It’s frustrating to hear only part of what a public speaker is saying. Others laugh at his jokes, and some just fake a smile.
I was in the latter category 30 years ago. It really helped to put my hand behind my ear to capture more sound, but I was too embarrassed to do that. Instead, I retired from teaching and learned to make pottery. One day I was making a special shape in clay for a doctor who ordered the piece. Many times that morning I said, "I beg your pardon, but I didn’t hear what you said." Finally I confessed my deafness to this stranger. "I have an appointment on Tuesday to get a hearing aid." What a relief it was to admit that.
As the doctor was leaving my workshop, he stopped and said, "Mrs. Gerard, be very careful in selecting that hearing aid. Talk with friends who use aids, compare brands and prices. It’s best to choose the brand some friend has used for many years - and recommends." I remembered his words.
I began with a medical evaluation of my hearing problem and then called Priscilla, my potter friend in Virginia. She has worn two aids since she was in grade school. She suggested that I come to Virginia for a visit and to help in her pottery studio and we could talk about hearing aids. She said, "My two new ones will be ready next week, and I’m sure my dealer and I can give you some helpful hints."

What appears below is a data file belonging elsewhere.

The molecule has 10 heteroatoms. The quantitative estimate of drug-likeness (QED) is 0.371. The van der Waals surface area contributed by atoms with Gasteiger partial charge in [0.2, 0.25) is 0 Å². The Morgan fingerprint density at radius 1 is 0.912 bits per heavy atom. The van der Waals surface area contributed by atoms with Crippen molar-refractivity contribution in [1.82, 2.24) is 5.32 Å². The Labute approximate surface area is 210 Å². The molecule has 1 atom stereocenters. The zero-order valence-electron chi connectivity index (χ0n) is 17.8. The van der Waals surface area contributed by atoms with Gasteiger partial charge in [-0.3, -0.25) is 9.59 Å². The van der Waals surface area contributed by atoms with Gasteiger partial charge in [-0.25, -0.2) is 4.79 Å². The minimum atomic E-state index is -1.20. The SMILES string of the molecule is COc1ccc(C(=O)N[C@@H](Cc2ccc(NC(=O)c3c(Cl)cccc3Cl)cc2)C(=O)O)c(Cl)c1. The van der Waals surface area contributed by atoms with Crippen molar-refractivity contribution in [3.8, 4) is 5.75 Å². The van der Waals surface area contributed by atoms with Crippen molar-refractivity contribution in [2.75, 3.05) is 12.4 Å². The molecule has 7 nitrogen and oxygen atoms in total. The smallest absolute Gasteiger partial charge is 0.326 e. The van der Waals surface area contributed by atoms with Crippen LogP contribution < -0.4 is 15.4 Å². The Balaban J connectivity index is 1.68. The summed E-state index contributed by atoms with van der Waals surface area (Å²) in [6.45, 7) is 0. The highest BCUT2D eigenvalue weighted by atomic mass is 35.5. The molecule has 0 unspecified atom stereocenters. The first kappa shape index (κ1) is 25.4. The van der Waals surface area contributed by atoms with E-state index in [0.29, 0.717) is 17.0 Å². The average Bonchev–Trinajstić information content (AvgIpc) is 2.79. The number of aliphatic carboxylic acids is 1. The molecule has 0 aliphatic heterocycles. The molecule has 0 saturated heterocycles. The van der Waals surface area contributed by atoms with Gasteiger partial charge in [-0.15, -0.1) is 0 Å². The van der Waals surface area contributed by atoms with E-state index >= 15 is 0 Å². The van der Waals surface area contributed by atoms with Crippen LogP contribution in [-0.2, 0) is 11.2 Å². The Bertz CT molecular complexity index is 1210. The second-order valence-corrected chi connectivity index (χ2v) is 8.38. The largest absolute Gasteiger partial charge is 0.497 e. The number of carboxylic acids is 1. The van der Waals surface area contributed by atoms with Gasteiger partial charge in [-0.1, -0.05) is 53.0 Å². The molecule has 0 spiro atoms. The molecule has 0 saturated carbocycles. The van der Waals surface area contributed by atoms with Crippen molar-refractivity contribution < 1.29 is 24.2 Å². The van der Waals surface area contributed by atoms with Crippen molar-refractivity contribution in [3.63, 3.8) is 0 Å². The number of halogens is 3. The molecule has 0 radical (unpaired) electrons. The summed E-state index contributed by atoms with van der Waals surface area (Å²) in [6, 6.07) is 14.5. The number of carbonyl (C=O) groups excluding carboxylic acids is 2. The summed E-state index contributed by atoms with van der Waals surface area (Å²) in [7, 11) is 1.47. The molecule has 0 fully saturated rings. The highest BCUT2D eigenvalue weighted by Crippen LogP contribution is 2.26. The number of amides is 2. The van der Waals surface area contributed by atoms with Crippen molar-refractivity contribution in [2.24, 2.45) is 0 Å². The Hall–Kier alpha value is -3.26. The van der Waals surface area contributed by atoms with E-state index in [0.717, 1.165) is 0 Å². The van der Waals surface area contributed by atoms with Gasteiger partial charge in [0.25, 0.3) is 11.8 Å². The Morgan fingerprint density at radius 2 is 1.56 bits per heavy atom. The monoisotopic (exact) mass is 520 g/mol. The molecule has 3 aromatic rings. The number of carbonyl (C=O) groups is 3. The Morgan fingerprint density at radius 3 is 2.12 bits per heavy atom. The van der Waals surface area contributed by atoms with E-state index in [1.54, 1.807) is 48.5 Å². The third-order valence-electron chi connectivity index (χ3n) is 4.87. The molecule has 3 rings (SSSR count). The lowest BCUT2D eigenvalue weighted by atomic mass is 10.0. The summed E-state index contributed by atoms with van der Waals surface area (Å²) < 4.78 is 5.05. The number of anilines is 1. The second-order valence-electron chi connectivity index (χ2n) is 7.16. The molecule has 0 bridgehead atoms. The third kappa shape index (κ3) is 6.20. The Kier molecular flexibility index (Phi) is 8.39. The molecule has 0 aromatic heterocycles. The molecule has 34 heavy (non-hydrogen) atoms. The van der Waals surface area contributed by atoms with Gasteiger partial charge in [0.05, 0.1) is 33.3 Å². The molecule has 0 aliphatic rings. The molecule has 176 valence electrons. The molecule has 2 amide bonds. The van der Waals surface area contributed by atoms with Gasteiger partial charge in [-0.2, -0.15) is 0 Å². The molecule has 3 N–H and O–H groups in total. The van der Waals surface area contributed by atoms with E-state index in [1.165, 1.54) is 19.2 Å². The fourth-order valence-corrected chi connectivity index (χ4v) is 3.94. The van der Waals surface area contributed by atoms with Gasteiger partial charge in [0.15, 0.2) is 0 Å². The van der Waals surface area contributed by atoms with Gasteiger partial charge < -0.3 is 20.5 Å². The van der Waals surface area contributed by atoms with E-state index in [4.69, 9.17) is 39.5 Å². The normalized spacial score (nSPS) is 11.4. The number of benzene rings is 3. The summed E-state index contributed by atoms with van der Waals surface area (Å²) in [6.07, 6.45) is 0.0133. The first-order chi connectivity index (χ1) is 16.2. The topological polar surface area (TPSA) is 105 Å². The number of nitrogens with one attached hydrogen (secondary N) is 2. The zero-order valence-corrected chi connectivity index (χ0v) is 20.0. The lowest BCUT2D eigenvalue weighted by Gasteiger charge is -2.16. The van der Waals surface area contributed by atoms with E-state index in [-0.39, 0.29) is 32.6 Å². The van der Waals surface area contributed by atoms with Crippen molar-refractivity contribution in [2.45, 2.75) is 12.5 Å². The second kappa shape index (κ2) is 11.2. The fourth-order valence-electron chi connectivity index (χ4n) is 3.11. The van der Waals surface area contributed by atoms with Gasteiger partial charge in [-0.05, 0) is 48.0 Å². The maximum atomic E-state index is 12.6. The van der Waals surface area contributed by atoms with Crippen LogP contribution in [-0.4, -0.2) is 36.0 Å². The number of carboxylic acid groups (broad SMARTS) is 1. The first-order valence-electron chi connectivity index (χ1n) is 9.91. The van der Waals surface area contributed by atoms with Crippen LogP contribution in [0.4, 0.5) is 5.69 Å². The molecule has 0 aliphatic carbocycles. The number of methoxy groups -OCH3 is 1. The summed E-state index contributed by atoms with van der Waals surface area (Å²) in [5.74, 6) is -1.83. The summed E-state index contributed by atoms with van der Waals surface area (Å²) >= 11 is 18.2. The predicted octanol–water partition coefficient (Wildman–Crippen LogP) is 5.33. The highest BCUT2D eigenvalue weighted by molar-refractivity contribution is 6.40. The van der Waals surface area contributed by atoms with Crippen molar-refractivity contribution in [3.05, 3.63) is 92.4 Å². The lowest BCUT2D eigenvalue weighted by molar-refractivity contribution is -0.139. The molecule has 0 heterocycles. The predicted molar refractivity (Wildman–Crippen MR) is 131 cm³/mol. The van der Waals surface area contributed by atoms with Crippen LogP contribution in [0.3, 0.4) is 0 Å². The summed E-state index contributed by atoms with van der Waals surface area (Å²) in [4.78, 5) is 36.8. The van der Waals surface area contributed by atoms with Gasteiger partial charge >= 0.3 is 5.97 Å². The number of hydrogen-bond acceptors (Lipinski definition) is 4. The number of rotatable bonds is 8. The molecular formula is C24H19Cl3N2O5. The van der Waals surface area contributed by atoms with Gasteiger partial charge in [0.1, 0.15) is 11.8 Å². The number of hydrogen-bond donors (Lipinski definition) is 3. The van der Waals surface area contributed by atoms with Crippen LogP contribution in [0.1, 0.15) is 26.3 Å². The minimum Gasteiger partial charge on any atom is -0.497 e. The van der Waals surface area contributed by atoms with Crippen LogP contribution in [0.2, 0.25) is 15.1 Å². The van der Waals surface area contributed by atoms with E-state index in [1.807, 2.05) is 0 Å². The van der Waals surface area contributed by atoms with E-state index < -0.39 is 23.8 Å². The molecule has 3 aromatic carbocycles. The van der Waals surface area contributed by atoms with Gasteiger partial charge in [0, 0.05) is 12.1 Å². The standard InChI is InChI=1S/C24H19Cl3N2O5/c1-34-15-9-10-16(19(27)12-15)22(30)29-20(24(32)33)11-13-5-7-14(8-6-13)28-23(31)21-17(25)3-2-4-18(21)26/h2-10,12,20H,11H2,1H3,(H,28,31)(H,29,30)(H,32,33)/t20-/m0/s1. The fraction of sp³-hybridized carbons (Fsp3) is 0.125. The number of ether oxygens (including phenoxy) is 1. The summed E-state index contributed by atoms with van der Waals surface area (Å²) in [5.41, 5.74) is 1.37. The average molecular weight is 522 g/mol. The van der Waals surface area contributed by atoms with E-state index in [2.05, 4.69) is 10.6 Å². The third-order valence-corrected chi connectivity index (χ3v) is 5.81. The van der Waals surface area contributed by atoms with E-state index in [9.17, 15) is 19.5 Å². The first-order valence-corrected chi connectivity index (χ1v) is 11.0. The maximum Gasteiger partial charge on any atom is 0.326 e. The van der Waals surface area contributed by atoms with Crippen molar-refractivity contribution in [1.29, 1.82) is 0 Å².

Priscilla loaned me one of her hearing aids, which fit well enough for me to know I must buy one soon. She warned me to turn it off all the way each night. Her poodle had climbed to the top of a tall dresser and totally destroyed an aid that he heard squealing. Priscilla’s dealer explained tiny hearing aids, large ones that fit behind the ear and regular ones such as Priscilla’s.
He said, "Some women like the smaller ones because their hair hides them, but such vanity is costly. The smaller aids use tiny batteries which last about half as long as the others. These small aids fit deeper into the ear, and the sound quality is slightly diminished as it travels down to the tiny microphone."
This was in 1972 and might not be true today.
I saw three brands and asked, "These three aids look alike, but one costs $100 more than the others; is it that much better?"
He said only, "One company advertises widely."
I recognize my responsibility to do everything possible to hear well. I’ve learned to sit near the person in charge of a group meeting. In a room with a soundproofed ceiling, I watch the speaker’s face, conscious of the fact that my "lip-reading" began before I had hearing aids. In some men, facial hair hinders the muscles underneath and obstructs my viewing of mouth and lips. In a home, I avoid overstuffed chairs, particularly wing chairs because part of the sound is absorbed into the upholstery.
To hear well, I must stop what I’m doing, look at the speaker’s face and listen attentively.
And for those who speak softly to emphasize the important part of a message, I must add one more thing: I must forgive.
Now, if I can just be sure to have one of these miracle devices in each ear at all times, even when I go out, I’ll hear quite well. Today, I use two.